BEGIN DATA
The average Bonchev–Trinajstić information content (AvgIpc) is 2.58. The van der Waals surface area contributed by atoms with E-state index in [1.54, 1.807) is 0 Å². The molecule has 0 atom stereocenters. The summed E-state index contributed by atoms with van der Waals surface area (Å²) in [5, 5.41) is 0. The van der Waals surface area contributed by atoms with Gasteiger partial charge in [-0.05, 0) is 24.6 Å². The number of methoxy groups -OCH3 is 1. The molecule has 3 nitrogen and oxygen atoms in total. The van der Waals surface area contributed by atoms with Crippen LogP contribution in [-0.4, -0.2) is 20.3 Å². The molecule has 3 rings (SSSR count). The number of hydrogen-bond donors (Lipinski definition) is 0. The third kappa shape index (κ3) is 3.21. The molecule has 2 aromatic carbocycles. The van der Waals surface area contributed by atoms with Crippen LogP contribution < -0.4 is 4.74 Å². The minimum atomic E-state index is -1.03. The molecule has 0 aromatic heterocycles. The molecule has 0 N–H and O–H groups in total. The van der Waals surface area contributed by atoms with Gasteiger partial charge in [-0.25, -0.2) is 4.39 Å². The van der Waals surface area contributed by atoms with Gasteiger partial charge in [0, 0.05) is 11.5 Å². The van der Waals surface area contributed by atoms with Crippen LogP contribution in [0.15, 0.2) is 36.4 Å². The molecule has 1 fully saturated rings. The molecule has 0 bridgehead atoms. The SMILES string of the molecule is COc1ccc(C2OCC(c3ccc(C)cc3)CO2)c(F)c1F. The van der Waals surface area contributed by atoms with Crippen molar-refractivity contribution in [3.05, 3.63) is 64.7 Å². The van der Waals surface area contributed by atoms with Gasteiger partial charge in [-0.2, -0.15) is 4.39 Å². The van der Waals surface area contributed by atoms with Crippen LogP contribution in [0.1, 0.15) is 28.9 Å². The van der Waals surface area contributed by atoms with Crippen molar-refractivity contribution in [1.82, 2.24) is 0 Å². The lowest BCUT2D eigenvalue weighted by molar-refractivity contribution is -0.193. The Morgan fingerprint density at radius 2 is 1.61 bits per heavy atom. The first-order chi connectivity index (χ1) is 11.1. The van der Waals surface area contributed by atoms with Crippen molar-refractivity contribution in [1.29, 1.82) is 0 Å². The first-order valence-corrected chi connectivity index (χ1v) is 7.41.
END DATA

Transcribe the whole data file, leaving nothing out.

The average Bonchev–Trinajstić information content (AvgIpc) is 2.58. The van der Waals surface area contributed by atoms with E-state index in [1.54, 1.807) is 0 Å². The molecule has 0 atom stereocenters. The summed E-state index contributed by atoms with van der Waals surface area (Å²) in [5, 5.41) is 0. The van der Waals surface area contributed by atoms with Gasteiger partial charge in [-0.05, 0) is 24.6 Å². The number of methoxy groups -OCH3 is 1. The molecule has 3 nitrogen and oxygen atoms in total. The van der Waals surface area contributed by atoms with Crippen LogP contribution in [-0.4, -0.2) is 20.3 Å². The molecule has 3 rings (SSSR count). The number of hydrogen-bond donors (Lipinski definition) is 0. The third kappa shape index (κ3) is 3.21. The molecule has 2 aromatic carbocycles. The van der Waals surface area contributed by atoms with Crippen LogP contribution < -0.4 is 4.74 Å². The minimum atomic E-state index is -1.03. The molecule has 0 aromatic heterocycles. The molecule has 0 N–H and O–H groups in total. The van der Waals surface area contributed by atoms with Gasteiger partial charge in [-0.25, -0.2) is 4.39 Å². The van der Waals surface area contributed by atoms with Gasteiger partial charge in [0, 0.05) is 11.5 Å². The van der Waals surface area contributed by atoms with Crippen LogP contribution in [0.15, 0.2) is 36.4 Å². The molecule has 1 fully saturated rings. The molecule has 0 bridgehead atoms. The SMILES string of the molecule is COc1ccc(C2OCC(c3ccc(C)cc3)CO2)c(F)c1F. The van der Waals surface area contributed by atoms with Crippen molar-refractivity contribution in [3.05, 3.63) is 64.7 Å². The van der Waals surface area contributed by atoms with Gasteiger partial charge in [-0.2, -0.15) is 4.39 Å². The van der Waals surface area contributed by atoms with Crippen LogP contribution in [0.1, 0.15) is 28.9 Å². The van der Waals surface area contributed by atoms with Crippen molar-refractivity contribution in [1.82, 2.24) is 0 Å². The lowest BCUT2D eigenvalue weighted by molar-refractivity contribution is -0.193. The Morgan fingerprint density at radius 2 is 1.61 bits per heavy atom. The first-order chi connectivity index (χ1) is 11.1. The van der Waals surface area contributed by atoms with Crippen molar-refractivity contribution in [1.29, 1.82) is 0 Å². The first-order valence-corrected chi connectivity index (χ1v) is 7.41.